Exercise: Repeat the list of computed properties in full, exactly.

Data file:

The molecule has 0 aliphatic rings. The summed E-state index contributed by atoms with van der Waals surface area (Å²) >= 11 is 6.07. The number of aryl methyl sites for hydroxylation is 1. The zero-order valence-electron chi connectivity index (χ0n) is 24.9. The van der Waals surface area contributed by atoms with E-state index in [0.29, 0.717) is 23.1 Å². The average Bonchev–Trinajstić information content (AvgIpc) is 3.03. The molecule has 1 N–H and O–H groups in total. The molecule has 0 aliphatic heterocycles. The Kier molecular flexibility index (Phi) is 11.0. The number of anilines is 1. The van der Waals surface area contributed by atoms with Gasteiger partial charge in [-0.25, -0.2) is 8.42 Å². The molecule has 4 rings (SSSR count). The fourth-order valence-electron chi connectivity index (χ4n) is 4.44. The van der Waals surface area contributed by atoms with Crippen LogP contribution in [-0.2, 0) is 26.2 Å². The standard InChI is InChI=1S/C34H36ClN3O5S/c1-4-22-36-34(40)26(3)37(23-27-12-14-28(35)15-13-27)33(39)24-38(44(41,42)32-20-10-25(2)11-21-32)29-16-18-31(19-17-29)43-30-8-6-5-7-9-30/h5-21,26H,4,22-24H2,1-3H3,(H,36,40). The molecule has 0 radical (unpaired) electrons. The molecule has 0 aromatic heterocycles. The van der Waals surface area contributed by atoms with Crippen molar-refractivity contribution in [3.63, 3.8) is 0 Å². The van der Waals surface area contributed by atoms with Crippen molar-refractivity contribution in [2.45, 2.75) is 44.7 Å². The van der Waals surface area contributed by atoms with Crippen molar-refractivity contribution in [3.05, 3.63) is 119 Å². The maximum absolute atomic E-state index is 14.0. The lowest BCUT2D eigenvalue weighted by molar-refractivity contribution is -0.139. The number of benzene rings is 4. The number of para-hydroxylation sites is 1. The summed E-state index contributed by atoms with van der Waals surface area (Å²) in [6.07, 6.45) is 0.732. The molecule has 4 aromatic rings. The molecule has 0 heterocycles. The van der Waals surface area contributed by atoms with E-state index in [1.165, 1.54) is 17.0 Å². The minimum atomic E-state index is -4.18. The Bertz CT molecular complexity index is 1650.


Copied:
The molecule has 0 aliphatic rings. The summed E-state index contributed by atoms with van der Waals surface area (Å²) >= 11 is 6.07. The number of aryl methyl sites for hydroxylation is 1. The zero-order valence-electron chi connectivity index (χ0n) is 24.9. The van der Waals surface area contributed by atoms with E-state index in [0.29, 0.717) is 23.1 Å². The average Bonchev–Trinajstić information content (AvgIpc) is 3.03. The molecule has 1 N–H and O–H groups in total. The molecule has 0 aliphatic heterocycles. The Kier molecular flexibility index (Phi) is 11.0. The number of anilines is 1. The van der Waals surface area contributed by atoms with Gasteiger partial charge in [-0.25, -0.2) is 8.42 Å². The molecule has 4 rings (SSSR count). The fourth-order valence-electron chi connectivity index (χ4n) is 4.44. The van der Waals surface area contributed by atoms with Crippen LogP contribution in [-0.2, 0) is 26.2 Å². The standard InChI is InChI=1S/C34H36ClN3O5S/c1-4-22-36-34(40)26(3)37(23-27-12-14-28(35)15-13-27)33(39)24-38(44(41,42)32-20-10-25(2)11-21-32)29-16-18-31(19-17-29)43-30-8-6-5-7-9-30/h5-21,26H,4,22-24H2,1-3H3,(H,36,40). The molecule has 0 radical (unpaired) electrons. The molecule has 0 aromatic heterocycles. The van der Waals surface area contributed by atoms with Crippen molar-refractivity contribution in [3.63, 3.8) is 0 Å². The van der Waals surface area contributed by atoms with Crippen molar-refractivity contribution in [2.45, 2.75) is 44.7 Å². The van der Waals surface area contributed by atoms with Crippen molar-refractivity contribution in [3.05, 3.63) is 119 Å². The maximum absolute atomic E-state index is 14.0. The lowest BCUT2D eigenvalue weighted by molar-refractivity contribution is -0.139. The number of benzene rings is 4. The number of para-hydroxylation sites is 1. The summed E-state index contributed by atoms with van der Waals surface area (Å²) in [6.07, 6.45) is 0.732. The molecule has 4 aromatic rings. The molecule has 0 heterocycles. The van der Waals surface area contributed by atoms with E-state index in [1.165, 1.54) is 17.0 Å². The minimum atomic E-state index is -4.18. The Bertz CT molecular complexity index is 1650.